So it’s not surprising that in this time of no secrets and of revelations of that which is hidden, our smartphones will corroborate with what the Mishna wrote, and remind us of the true “above”, where in fact we are accountable for everything we do.  Now the question is what are we doing about it?



At the beginning of the forming of the Jewish nation, shortly after the Torah was given at Mount Sinai and while the Jews were in the desert, Moshe gathered the entire nation together to tell them about building a Mishkan – sanctuary – as a place for Hashem’s revelation.  Moshe spoke to the people many times.  He taught them the Torah and guided them in all matters of life, including preparing them to build the Land of Israel and create a legacy for all time.  But it was rare that he gathered the entire nation together.  This was one of those times.  Building a Mishkan is not just about a house.  The whole idea of the Mishkan, a portable sanctuary that travelled with the Jews in the desert, and later the Holy Temple in Jerusalem, is to bring the presence of Hashem into the world; to transform the wood, gold and other physical materials into a receptacle for holiness.  This is the purpose of the entire creation, and this is our mission on earth, to harness the physical and use it for holy purposes, or in the words of Chassidus, to make a home for Hashem below.  This is something that every one of us must do.  There is not a single person, scholar, simpleton or in between, who does not have the privilege and responsibility to do this work.  Moshe therefore gathered the entire nation together to tell them about this great Mitzvah, to emphasize this fact that applies to everyone.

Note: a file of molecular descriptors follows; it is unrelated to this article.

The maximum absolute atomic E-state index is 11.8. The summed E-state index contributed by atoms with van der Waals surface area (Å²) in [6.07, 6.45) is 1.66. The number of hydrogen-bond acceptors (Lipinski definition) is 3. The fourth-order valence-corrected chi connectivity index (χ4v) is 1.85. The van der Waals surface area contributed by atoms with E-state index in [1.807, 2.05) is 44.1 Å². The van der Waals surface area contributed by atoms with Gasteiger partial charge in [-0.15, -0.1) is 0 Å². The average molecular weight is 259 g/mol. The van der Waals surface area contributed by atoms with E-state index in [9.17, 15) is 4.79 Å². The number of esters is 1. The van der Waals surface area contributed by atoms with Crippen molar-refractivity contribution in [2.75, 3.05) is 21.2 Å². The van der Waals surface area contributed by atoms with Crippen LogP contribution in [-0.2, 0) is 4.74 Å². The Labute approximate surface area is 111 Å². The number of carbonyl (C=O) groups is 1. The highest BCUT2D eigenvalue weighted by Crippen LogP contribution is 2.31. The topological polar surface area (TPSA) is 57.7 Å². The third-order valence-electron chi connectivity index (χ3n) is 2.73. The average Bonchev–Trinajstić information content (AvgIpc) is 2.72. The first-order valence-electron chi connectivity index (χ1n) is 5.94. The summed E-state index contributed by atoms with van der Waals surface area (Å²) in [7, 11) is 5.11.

I was ruminating about this the other day on my trip back from Hawaii where I went for the Bris of my grandson.  As I wrote last week, my daughter and her husband, Rabbi Levi and Fraidy Gerlitzkty run a Chabad House on the Big Island.  In a place with very few residents in general, and certainly very few Jews, people came together to celebrate this mitzvah that represents the bond that we have with Hashem.  I was thinking about the fact that just as at the beginning of our nation, we all needed to be gathered by our leader Moshe to include every one of us in the Mishkan, so now, at the cusp of the beginning of the new era of Moshiach, the leader of our generation, the Rebbe, set out to gather every Jew to prepare for the final redemption and the building of the eternal third Temple.  The difference is that Moshe physically gathered a captive audience surrounded by miraculous clouds in the desert, and the Rebbe had to reach out to spiritually gather individuals scattered literally all over the world.  From New York to Palo Alto to Hawaii to the Amazon rain forest and the farthest places in Africa and Asia, the Rebbe’s emissaries are doing the job of “gathering” all Jews, as we approach the physical in-gathering that will be completed when Moshiach comes.